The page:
Polymer solar cells are a hot area of research due to both their strong future potential and the significant challenges they pose. Using carefully designed materials and an 'inverted' architecture, a team of scientists has achieved efficiency of 10 percent, bringing these cells close to the threshold of commercial viability.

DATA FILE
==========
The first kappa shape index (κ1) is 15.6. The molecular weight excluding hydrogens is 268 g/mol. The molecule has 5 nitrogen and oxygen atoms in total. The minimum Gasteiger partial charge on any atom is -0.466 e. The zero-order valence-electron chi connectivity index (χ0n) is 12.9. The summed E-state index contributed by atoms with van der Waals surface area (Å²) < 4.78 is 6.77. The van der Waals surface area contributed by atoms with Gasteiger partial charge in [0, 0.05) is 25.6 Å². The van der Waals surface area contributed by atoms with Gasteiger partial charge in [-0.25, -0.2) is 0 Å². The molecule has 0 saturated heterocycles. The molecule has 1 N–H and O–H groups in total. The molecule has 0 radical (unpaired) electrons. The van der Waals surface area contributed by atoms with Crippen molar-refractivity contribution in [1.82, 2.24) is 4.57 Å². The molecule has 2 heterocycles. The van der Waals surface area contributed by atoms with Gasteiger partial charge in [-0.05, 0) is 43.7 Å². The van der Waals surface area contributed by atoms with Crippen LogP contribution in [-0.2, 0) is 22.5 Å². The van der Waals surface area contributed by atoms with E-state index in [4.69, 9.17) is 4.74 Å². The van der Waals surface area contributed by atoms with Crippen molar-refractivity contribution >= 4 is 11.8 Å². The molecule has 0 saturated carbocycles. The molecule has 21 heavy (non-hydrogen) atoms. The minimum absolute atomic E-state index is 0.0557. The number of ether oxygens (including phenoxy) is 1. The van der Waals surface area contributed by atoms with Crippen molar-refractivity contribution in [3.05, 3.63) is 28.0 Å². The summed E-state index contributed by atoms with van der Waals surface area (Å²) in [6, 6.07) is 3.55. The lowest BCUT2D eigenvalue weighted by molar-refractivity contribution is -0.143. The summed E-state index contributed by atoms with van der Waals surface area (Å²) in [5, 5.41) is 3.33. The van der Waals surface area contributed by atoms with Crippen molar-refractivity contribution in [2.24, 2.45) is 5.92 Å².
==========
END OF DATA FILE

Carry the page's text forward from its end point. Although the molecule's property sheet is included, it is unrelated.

The National Institutes of Health (NIH) has awarded Kent State University's Min-Ho Kim a $1,842,350 five-year grant. The grant is to develop 'nanobombs', a nanotechnology-based therapeutic platform that can treat biofilm infection in chronic wounds.
Physicists have developed an innovative method that could enable the efficient use of nanocomponents in electronic circuits. To achieve this, they have developed a layout in which a nanocomponent is connected to two electrical conductors, which uncouple the electrical signal in a highly efficient manner.